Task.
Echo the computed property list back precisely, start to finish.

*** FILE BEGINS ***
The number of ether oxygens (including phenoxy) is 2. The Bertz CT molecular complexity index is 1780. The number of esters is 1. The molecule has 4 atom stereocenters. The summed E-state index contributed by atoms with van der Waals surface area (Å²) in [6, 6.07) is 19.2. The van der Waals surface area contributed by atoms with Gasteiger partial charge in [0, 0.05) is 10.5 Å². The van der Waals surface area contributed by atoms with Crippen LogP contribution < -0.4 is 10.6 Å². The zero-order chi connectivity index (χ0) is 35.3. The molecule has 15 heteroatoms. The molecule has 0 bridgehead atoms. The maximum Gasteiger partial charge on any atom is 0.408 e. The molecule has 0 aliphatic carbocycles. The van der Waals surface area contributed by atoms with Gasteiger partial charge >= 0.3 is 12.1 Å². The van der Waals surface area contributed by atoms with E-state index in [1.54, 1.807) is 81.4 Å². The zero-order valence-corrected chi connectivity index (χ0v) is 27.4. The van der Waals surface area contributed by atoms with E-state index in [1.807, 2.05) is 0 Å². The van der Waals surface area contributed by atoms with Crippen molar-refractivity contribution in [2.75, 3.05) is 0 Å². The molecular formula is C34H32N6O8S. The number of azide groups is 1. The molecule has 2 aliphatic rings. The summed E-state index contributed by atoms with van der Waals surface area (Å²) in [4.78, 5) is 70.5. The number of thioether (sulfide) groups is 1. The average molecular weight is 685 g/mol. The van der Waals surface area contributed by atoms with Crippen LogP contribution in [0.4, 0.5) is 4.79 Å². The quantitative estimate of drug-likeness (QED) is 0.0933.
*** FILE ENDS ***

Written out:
The number of ether oxygens (including phenoxy) is 2. The Bertz CT molecular complexity index is 1780. The number of esters is 1. The molecule has 4 atom stereocenters. The summed E-state index contributed by atoms with van der Waals surface area (Å²) in [6, 6.07) is 19.2. The van der Waals surface area contributed by atoms with Gasteiger partial charge in [0, 0.05) is 10.5 Å². The van der Waals surface area contributed by atoms with Crippen LogP contribution < -0.4 is 10.6 Å². The zero-order chi connectivity index (χ0) is 35.3. The molecule has 15 heteroatoms. The molecule has 0 bridgehead atoms. The maximum Gasteiger partial charge on any atom is 0.408 e. The molecule has 0 aliphatic carbocycles. The van der Waals surface area contributed by atoms with Gasteiger partial charge >= 0.3 is 12.1 Å². The van der Waals surface area contributed by atoms with E-state index in [1.54, 1.807) is 81.4 Å². The zero-order valence-corrected chi connectivity index (χ0v) is 27.4. The van der Waals surface area contributed by atoms with E-state index in [1.807, 2.05) is 0 Å². The van der Waals surface area contributed by atoms with Crippen molar-refractivity contribution in [2.75, 3.05) is 0 Å². The molecular formula is C34H32N6O8S. The number of azide groups is 1. The molecule has 2 aliphatic rings. The summed E-state index contributed by atoms with van der Waals surface area (Å²) in [4.78, 5) is 70.5. The number of thioether (sulfide) groups is 1. The average molecular weight is 685 g/mol. The van der Waals surface area contributed by atoms with Crippen LogP contribution in [0.4, 0.5) is 4.79 Å². The quantitative estimate of drug-likeness (QED) is 0.0933.